Despite the importance of assumption management, many organisations still struggle to find a robust yet flexible solution to the problem and lack an effective assumption management framework.
For years, there has been discussion about the use of graphics processing units (GPUs) to enhance the performance of financial models. Can GPUs represent a significant leap forward in the performance of financial models, or do the challenges and overheads outweigh the benefits?
The demanding regulatory environment increasingly places challenging stipulations around the number of model runs required and the timeframe in which results are to be produced. Combined with the ever-increasing volume of data that most insurers wish to process this can drive the need for a scalable model solution.
Software Alliance’s Su Berry spends 5 minutes with Cornelius Franken of CJF Consulting to discuss his experience with Mo.net and the benefits it has brought to his actuarial modelling processes.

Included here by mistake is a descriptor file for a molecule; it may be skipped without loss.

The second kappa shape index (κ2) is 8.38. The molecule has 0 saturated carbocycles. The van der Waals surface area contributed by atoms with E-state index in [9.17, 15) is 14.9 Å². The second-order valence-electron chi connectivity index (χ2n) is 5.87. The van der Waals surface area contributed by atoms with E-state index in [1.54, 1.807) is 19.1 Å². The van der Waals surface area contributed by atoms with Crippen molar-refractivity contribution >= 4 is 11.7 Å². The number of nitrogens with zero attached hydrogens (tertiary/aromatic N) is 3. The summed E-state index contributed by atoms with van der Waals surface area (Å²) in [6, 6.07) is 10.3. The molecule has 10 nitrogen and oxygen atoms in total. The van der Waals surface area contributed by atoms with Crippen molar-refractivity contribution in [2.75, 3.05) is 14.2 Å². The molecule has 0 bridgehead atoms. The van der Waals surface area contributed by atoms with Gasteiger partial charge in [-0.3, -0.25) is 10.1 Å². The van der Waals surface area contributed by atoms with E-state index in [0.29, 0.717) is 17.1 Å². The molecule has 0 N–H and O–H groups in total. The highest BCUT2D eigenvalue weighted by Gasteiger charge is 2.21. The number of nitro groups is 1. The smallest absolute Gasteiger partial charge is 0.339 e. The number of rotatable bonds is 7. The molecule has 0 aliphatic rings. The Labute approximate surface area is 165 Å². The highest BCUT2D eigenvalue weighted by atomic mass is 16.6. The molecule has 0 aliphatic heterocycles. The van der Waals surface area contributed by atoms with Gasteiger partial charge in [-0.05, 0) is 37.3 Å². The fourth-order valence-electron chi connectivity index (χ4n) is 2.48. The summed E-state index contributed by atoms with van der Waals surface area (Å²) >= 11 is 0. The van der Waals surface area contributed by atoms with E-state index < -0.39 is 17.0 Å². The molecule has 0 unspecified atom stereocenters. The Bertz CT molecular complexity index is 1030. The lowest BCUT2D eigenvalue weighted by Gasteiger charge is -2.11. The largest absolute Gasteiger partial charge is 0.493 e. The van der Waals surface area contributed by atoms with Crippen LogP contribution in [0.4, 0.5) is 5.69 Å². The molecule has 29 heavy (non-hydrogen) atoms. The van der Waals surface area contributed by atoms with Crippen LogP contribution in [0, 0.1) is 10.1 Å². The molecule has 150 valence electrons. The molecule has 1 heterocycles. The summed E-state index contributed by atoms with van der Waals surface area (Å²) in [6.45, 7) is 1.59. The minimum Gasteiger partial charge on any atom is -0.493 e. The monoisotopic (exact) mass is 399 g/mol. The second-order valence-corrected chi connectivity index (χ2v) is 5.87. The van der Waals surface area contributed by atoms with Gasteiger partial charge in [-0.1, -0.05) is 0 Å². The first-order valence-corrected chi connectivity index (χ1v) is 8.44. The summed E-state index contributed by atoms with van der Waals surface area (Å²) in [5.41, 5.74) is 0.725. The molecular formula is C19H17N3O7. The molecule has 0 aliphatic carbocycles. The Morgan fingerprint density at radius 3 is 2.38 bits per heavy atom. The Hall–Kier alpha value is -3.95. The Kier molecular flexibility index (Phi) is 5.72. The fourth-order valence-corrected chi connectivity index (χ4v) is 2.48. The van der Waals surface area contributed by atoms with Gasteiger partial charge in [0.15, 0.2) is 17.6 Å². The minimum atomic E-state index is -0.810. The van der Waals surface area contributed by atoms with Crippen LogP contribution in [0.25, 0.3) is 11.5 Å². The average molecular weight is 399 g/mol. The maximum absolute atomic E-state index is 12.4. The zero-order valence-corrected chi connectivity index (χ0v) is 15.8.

Despite the insurance industry’s historically slow adaptation to change, recent years have witnessed numerous efforts to modernise the actuarial function. Several of these initiatives have gained significant traction. However, many still fail to deliver on their anticipated benefits…
As part of Mo.net 7.6, we have extended the external interface to compiled Mo.net tasks so that it now accepts a Python list. This update allows a new array of inputs to be passed from Python to the compiled Mo.net task DLL without having to create an intermediate inputs file.
In today’s complex and uncertain world actuaries are spending less and less time focused on the tasks they were hired to do. So, how did we get here and how do we fix it?
We sat down with Software Alliance’s founder Stephen Curle to learn about the company’s highs and lows in the early days, and his thoughts on the future of financial modelling.
One thing that I’m frequently asked is how client models can be better integrated with database or data warehouse environments. This article explores what else might be possible with Mo.net…
Are actuaries and other “power users” of Excel using their ingenuity to solve solutions with a relatively limited set of functions… or are they ignorant of other functions that may be better suited to the particular use case?